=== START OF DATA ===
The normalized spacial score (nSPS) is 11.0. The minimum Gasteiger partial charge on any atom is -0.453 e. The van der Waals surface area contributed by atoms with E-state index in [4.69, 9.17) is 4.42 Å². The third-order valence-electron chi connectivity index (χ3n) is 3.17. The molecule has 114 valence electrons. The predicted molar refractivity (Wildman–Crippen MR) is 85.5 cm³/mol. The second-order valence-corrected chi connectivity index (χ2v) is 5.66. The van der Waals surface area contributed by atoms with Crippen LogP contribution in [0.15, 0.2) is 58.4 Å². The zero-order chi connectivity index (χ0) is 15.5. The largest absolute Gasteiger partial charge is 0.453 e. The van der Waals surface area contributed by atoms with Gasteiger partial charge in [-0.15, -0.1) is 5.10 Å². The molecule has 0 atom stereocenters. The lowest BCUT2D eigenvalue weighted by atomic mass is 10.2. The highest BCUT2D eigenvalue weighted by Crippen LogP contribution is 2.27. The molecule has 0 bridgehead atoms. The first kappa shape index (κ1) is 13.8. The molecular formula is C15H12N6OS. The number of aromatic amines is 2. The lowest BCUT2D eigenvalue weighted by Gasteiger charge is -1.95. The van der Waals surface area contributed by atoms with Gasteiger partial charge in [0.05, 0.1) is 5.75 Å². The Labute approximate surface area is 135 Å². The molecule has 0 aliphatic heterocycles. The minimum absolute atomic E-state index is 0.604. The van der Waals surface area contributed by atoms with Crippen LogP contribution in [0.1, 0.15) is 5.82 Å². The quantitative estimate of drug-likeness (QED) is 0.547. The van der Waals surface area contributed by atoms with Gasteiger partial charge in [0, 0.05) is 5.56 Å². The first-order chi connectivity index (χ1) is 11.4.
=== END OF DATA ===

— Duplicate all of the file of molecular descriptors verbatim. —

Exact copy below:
The normalized spacial score (nSPS) is 11.0. The minimum Gasteiger partial charge on any atom is -0.453 e. The van der Waals surface area contributed by atoms with E-state index in [4.69, 9.17) is 4.42 Å². The third-order valence-electron chi connectivity index (χ3n) is 3.17. The molecule has 114 valence electrons. The predicted molar refractivity (Wildman–Crippen MR) is 85.5 cm³/mol. The second-order valence-corrected chi connectivity index (χ2v) is 5.66. The van der Waals surface area contributed by atoms with Crippen LogP contribution in [0.15, 0.2) is 58.4 Å². The zero-order chi connectivity index (χ0) is 15.5. The largest absolute Gasteiger partial charge is 0.453 e. The van der Waals surface area contributed by atoms with Gasteiger partial charge in [-0.15, -0.1) is 5.10 Å². The molecule has 0 atom stereocenters. The lowest BCUT2D eigenvalue weighted by atomic mass is 10.2. The highest BCUT2D eigenvalue weighted by Crippen LogP contribution is 2.27. The molecule has 0 bridgehead atoms. The first kappa shape index (κ1) is 13.8. The molecular formula is C15H12N6OS. The number of aromatic amines is 2. The lowest BCUT2D eigenvalue weighted by Gasteiger charge is -1.95. The van der Waals surface area contributed by atoms with Gasteiger partial charge in [0.05, 0.1) is 5.75 Å². The Labute approximate surface area is 135 Å². The molecule has 0 aliphatic heterocycles. The minimum absolute atomic E-state index is 0.604. The van der Waals surface area contributed by atoms with Crippen LogP contribution in [0.1, 0.15) is 5.82 Å². The quantitative estimate of drug-likeness (QED) is 0.547. The van der Waals surface area contributed by atoms with Gasteiger partial charge in [0, 0.05) is 5.56 Å². The first-order chi connectivity index (χ1) is 11.4.